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The Country Wife, Royal Exchange, Reviewed

Lucy Tomlinson finds there's more to this romp than codpieces and heaving bosoms

Published on September 18th 2012.

The Country Wife, Royal Exchange, Reviewed

THE Country Wife, penned by notorious rakehell William Wycherly, and heaving with puns, romping and genital gesturing, is ostensibly a typical Restoration comedy - but there is a dark edge of sexual violence undercutting the bawdy fun.

On the one hand it reminds husbands not to be so jealous that they actually cause their wives to stray, and on the other not to be so little jealous that they lack passion.

Director Polly Findlay effectively brings out the ambiguities of the source material while cutting out much of the repetition of the original, making it fresher for modern audiences.

The organizing principle of the play is provided by Horner (Felix Scott), a ‘machiavel in love’, whose sexual cunning has inspired him to spread the rumour that he has become impotent and can now only enjoy ‘the manly pleasures of being very drunk and very slovenly’.

The Country WifeThe Country Wife

Trusting husbands allow Horner unfettered access to their wives, who are as desperate for bedroom entertainment as they are to keep their honourable reputations pristine. The ruse is of course a great success and much of the play’s bawdiness follows from this initial deception, with a trio of respectable town ladies taking full advantage of Horner’s, ahem, skilful swindle.

The parallel plot (featuring the country wife of the title) sees one of Horner’s fellow scoundrels Pinchwife (Nick Fletcher) newly married to rustic beauty Margery (Amy Morgan), whom he believes to be too simple to deceive him. A third plot strand follows Pinchwife’s sister, Alithea (Eliza Collings), who is engaged to archetypal fop Sparkish (Oliver Gomm) but is pursued by the ardently admiring Harcourt (Nicholas Bishop).

Amy Morgan does a fantastic job of playing Margery, the Mrs who hopes to become a mistress, with an earthy, bawdy edge that undercuts the simpering sweetness of her china-doll looks. Her character is an innocent in a town of knowing seducers and seducees, but it is a feral sort of innocence rather than the angelic purity her husband was hoping for. She soon learns London ways, as a very funny letter-writing scene demonstrates, but never quite manages to grasp the importance of maintaining a (counterfeit) reputation in the way the town characters do.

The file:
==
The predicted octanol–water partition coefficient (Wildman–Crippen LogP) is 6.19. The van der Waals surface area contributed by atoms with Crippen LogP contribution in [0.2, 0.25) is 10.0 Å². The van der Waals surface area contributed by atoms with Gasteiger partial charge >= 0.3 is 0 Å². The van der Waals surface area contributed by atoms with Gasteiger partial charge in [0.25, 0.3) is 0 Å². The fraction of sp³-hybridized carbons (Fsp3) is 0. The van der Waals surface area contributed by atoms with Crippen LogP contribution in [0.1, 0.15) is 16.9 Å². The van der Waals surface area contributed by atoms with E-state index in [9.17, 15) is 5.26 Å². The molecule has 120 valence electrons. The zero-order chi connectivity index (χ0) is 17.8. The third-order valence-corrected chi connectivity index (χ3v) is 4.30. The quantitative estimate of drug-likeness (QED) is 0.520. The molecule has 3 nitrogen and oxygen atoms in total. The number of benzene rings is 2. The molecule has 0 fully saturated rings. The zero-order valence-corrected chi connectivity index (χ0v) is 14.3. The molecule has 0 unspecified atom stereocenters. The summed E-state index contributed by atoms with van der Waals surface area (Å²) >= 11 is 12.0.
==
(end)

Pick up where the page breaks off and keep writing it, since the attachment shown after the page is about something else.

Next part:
It is tempting to read this as a feminist piece – straight-talking  Alithea, who is virtuous while still being witty and passionate, is the centre of the play and held up for our admiration, while her brother Mr Pinchwife is not only villainous, but a hypocrite, fool and the greatest crime of all, Not Much Fun.

However, much commentary about the faithlessness of wives and how keeping a mistress is the preferable option for any right-thinking rogue (plus a shocking instance of sciuridicide), tempers the play’s right-on credentials.

The moral (such as it is) of The Country Wife is ambiguous.

On the one hand it reminds husbands not to be so jealous that they actually cause their wives to stray, and on the other not to be so little jealous that they lack passion.

By playing the Alithea/Harcourt subplot straight, it argues for the joy of romantic love between two equals over a relationship based on calculation and deception, yet warns repeatedly of boredom in a marriage leading to its doom, while conversely recommending that pepping things up with a dalliance or two might be no bad thing. Those who keep up false reputations are hypocrites, yet society is a fault for being too ‘censorious’.

The Country WifeThe Country Wife

If these nested morals seem circuitous, the farce-style plot reflects that tangle, trotting through such standards as mistaken identities, cross-dressing, switched letters, and of course, a doctor concealed in a huge chest (fnar). All this subterfuge ought to climax (snigger) in a Grand Reveal (smirk) but Wycherly chooses a less punitive ending for his cast of rakes and pleasure-seekers.

The play has its uneven patches - occasionally the speech is muffled and hard to follow, other times clear and simple.

In the main the actors deliver their funniest lines with wit and precision but sometimes the dialogue is curiously flat (the costumes though, festooned with dandyish rosettes, oversized codpieces and, of course, overflowing bosoms, are always consistently amusing). Considering the age of the play, these dips are relatively few and far between. The Country Wife is lively, pretty to look at and an amusing evening’s diversion. Wycherley would have been proud.

THE COUNTRY WIFE runs until 20 October. We have a Confidential deal on as well - for £10 tickets, here.

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